But I'm not here to talk about my work, at least not this time. I'm talking about how this tendency to connect otherwise unconnected instances forces me to remain accountable to myself. I'm talking about how for the last few months I've been fighting a nagging voice in the back of mind, saying:

You need to come out.

I fight with this voice. I tell myself that my complex sexuality is not relevant to Mike Brown, or Kalief Browder, or Freddie Gray. I tell myself that there are better-suited warriors on the front lines of all of the issues. I tell myself that the world doesn't need another "Look at me because I know how you feel" post by a latecomer surfing in on a giant wave of heteronormative, cis privilege. Still the voice says:

You need to come out.

I rationalize that the people closest to me already know. That I'm not hiding in anyone's closet. That the people I love are aware and that no one is actually asking me to do anything. That I can keep shouting #BlackLivesMatter and do the work around #TellingOurStories and that will be enough. But,

I need to come out.

I need to come out because these disparate pieces of myself are connected. Because I can't argue for authentic representations of Black womanhood and not showcase my authentic Black women-ness as evidence. Because I talk a lot about things that matter to me, yet my silence in this space is noticeable. Because the women whose names we need to say are worth honoring not only as martyrs or innocents, but also as complex and whole beings whose stories were cut short by a system that failed to see them wholly. These women deserved better because they existed. Not because they were upstanding. Not because they were sane. Not because they were straight. Simply because they were.

Credit: The All-Nite Images / Wikimedia Commons / Flickr

I need to come out.

I need to come out because I'm scared to. Because not doing so makes me feel like a hypocrite. Because the intersection of Black and queer is a dangerous place to exist, and I've been able to stay artificially safe for too long. Because I've asked others to check their privilege and #ChallengeYourPerspective while resting comfortably behind a heteronormative shield. Because we have collectively gotten so comfortable with a monolithic view of Blackness and Black womanhood that other people will wear it as a costume to camouflage their own dysfunctions.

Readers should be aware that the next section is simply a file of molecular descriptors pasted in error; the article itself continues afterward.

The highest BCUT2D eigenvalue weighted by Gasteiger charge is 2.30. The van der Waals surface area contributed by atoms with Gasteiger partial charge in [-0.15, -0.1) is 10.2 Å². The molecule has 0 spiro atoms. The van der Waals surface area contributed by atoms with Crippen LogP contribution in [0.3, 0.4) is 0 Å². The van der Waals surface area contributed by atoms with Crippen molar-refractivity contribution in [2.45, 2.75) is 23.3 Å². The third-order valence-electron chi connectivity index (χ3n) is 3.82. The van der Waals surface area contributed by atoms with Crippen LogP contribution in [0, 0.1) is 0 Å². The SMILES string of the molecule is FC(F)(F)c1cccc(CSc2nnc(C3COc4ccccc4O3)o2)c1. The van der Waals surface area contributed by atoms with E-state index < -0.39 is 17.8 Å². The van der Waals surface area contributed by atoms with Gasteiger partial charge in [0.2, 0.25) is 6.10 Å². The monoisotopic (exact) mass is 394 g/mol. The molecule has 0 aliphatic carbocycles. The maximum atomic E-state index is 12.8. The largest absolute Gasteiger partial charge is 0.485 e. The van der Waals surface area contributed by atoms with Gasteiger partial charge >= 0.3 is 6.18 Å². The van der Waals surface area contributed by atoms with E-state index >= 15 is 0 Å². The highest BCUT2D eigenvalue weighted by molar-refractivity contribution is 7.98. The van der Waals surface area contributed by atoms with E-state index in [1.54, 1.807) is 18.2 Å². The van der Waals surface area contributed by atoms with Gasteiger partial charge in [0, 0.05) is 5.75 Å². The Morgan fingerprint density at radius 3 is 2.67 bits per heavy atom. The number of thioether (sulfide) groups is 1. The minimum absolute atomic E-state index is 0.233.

I am coming out.

I am polyamorous. I am queer. I am in a loving, committed relationship with both a woman and a man. The three of us are Black and proud and happy. And that matters because a part of me wants to bow down to respectability politics and keep my loves to myself. A part of me wants to stay safely in my lane by only telling the complex stories on stage. A part of me says I'm fighting on enough fronts, why do I need another? Then I remember that being "respectable" will not save me. It will not save any of us.

I am out.
I am Black.
I am woman.
I am poly.
I am queer.
I am visible.
I am loved.
I am free.

I have a habit of connecting things that don't necessarily belong together. None of the items in the list above are negated by any of the other items. The whole of my story is great because of its parts, not in spite of them. I see the tragedies of the world as connected to a narrative of suppressing people's full identities and I refuse to be complicit in growing the list of things Black people can't do, even though it keeps growing, by presenting a redacted version of my own truth.

I have come out.
And I'm not going back.

Credit: Ludovic Bertron / Wikimedia Commons / Flickr